I suspect that storing with the brakes off will not work out. The default with no air pressure is for the brakes to engage. So when the air bleeds down, shouldn't the brakes engage, regardless of how you stored it? You are correct, IF two things happen (kind of a combination): There is a leak in the air system and the coach is stored long enough that the air bleeds off (below 40 PSI) on the rear brakes. Because, as you say the rear brakes WILL apply below that-- spring applied, air released. The only way to guarantee long-term "no parking brake" is to cage the rear brake canister-- NOT recommended.
wolfe10 11/20/14 08:48pm Class A Motorhomes
RE: Park Brake Off While in Storage

Does the alarm sound, even with the key removed? Assume you are blocking the wheels/tires. Understand your concern, but if the coach is not driven in rain just prior to storage and you have used your brakes (i.e. heated them up) this is not too likely an issue. Parking with wet shoes/drums, yes, rusting locked up is a real possibility.
wolfe10 11/20/14 08:15pm Class A Motorhomes
RE: Rough enough?

Tell us what year and chassis you have and we can likely be of more assistance.
wolfe10 11/20/14 06:10pm Class A Motorhomes
RE: do gassers offer anything like the DP engine brake

Paul, I look at it a little differently. The correct speed of descent in any heavy vehicle is the speed/gear/use of any non-service brake that keeps your speed in EQUILIBRIUM. That is you are neither speeding up nor slowing down and do not need to use your service brakes to do this. We were descending a 17% grade in the Green Mountains of VT several years ago. 2nd gear with exhaust brake on-- doing about 22 MPH. We easily could have taken the curves at 35-40 MPH (so grade, not road shape dictated speed). Dianne was worried that someone would run up on us. Around the next bend was a loaded logging truck, doing his equilibrium speed-- about 8 MPH. We blasted right by him and continued on down the mountain. Both of us were descending correctly for our rigs.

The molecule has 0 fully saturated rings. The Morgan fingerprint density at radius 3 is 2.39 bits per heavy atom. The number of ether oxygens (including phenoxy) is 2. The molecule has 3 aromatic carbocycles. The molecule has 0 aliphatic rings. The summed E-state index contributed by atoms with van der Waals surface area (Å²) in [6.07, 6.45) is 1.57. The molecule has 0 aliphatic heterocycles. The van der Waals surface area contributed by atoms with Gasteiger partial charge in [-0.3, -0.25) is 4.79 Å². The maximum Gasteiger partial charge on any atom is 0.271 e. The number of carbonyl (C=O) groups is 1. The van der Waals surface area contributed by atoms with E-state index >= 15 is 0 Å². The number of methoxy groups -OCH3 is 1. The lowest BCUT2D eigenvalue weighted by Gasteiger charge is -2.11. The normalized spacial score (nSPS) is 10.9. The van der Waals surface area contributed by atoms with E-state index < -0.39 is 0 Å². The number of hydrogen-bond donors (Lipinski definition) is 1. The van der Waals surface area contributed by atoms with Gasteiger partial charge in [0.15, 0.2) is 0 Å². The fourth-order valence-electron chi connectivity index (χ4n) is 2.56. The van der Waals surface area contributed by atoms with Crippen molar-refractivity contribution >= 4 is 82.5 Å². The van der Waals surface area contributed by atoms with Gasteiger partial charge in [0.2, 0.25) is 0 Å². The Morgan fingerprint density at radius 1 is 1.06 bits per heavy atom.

wolfe10 11/19/14 04:37pm Class A Motorhomes
RE: do gassers offer anything like the DP engine brake

We are combining several very different issues: The mechanical aspects (basically braking HP/weight)-- a matter of physics! The "driver" aspects. Some can safely drive ANYTHING anywhere. Others with no mountain experience are very different and need a machine that will "forgive" their mistakes. Add to that that there are a lot of drivers with no mechanical background-- who don't even know that you can't use your service brakes to keep speed down on a long descent in ANY heavy vehicle. Who don't know that brake fluid's boiling point drops with age, etc. IMO the driver is the more critical part of the equation. Bottom line is there is more to the equation than machine alone.
wolfe10 11/19/14 03:56pm Class A Motorhomes
RE: Ford cruise control

Two different systems working together to maintain speed on both hills and level ground. It absolutely WILL maintain the speed you set but it may scare the******out of you!! AND, use more gasoline-- high RPM= more fuel consumption. Most efficient gasoline engine is at lower RPM, higher throttle position-- less vacuum means less HP lost to "pulling the piston down". Nothing new here-- BMW pushed this on their "e series" many decades ago. Many of the tuners delay downshifting until higher throttle position/more speed drop is reached. That is the way I would want mine set up as well.
wolfe10 11/18/14 04:34pm Class A Motorhomes
RE: 1995 F53 Fan Clutch - defective Ford parts?

I agree. Having the fan clutch engage (i.e. take a lot of HP and make a lot of noise) at temperatures BELOW thermostatic control means it will be on all the time. Exception is if the 170 degrees is AIR temperature at the fan-- suspect air temperature will be lower than coolant temperature. Inquiring minds want to know.
wolfe10 11/18/14 12:42pm Class A Motorhomes
RE: Monarch Butterflies

Clicky: http://www.nytimes.com/2014/11/18/science/monarchs-may-be-loved-to-death.html?emc=edit_th_20141118&nl=todaysheadlines&nlid=51868945&_r=1
wolfe10 11/18/14 08:30am RVing in Mexico and South America
RE: Considering this used Class A.......

The 8.3 is a pretty bomb-proof engine, as is the Allison. So, if fluids appear good and coolant test is OK, I suspect the engine/transmission part will be less likely to be an issue.
wolfe10 11/17/14 12:54pm Class A Motorhomes